On personality tests, I’m one of those guys who likes people and ideas and stuff like that.
That means I don’t like paperwork and processes and processes that involve paperwork. We feel that “I’s” should remain undotted and the only reason to cross “T’s” is to make sure nobody mistakes them for L’s or I’s.
But alas, as a professional services provider, the details are amazingly important. Without attending to the details, the strategic broad brush strokes become irrelevant.
Lack of execution renders brilliant ideation and good relationships useless (especially when we’re talking about delivering a service).
Today, I punted ideas and spent time focused on shoring up processes – doing the little things that, over time, will help deliver important results
While I know that it’s important to spend most of my time doing the things that leverage my strengths, but the details sill must get done.
Unless you are able to set up your organization to delegate all such things, you still will have to perform process-oriented tasks (although it’s a good idea to identify the things that you’d love to offload over time and do it as soon as possible).
My suggestions to tackle those tasks in a way to get ’em done without infringing too much on the time you want to dedicate to your more effective work:
- Batch Your Tasks: Do a bunch of the mundane things at one time. Just clench your teeth and push straight through them.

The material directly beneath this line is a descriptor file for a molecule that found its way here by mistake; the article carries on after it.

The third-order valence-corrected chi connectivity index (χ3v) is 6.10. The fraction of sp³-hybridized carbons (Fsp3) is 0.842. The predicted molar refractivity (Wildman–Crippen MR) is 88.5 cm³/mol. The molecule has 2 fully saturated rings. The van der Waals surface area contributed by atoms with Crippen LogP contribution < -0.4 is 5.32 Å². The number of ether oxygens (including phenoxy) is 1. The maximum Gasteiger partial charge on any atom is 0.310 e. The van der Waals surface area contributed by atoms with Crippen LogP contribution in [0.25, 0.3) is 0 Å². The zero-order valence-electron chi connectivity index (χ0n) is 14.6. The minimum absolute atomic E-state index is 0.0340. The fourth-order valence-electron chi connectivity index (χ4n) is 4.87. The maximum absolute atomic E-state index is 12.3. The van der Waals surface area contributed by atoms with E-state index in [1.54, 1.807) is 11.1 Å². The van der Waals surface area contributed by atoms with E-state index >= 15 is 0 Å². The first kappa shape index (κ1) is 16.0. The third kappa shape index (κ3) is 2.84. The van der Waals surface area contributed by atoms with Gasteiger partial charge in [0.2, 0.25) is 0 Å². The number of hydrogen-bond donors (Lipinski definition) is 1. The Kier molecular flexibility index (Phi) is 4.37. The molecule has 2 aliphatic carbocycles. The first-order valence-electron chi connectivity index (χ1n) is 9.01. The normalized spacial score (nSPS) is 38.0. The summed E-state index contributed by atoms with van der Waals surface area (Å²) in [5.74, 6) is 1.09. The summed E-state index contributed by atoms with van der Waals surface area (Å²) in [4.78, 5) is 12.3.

- Pomodoro Technique: Set a timer a couple times a day within which you will do process type tasks – respond to emails, note whatever CRM or other system that you have to keep notes in, make phone calls, and so forth.
- Save It Till the End of the Day: Get your thought work done early while you’re sharp. Knock out the
How about you? How do you get done the things that you have to do but feel like the conflict with your more effective work? Leave a comment below.
Today’s Listening and Reading:
I listened to a few episodes of the Duct Tape Marketing Podcast with John Jantsch. I especially enjoyed his podcast with David Meerman Scott talking about the ‘new rules of selling’. The men are pioneers in the inbound marketing world.
This blog is a response to Dan Miller’s unintentional challenge from his podcast on August 15, 2014: If you read or listen to 30 minutes of quality content a day, you’ll double your income.
From September 1, 2014 through March 1, 2015, I will be doing the following:
- Listening or reading to 30 minutes of success, growth, business, spiritual, or other mindset-shifting, skill-sharpening content.
- Selecting one action item from that content (with some leeway to select an action from a previous day’s content).
- Doing that one action.
- Writing about the action or some other idea from the reading and listening of the day.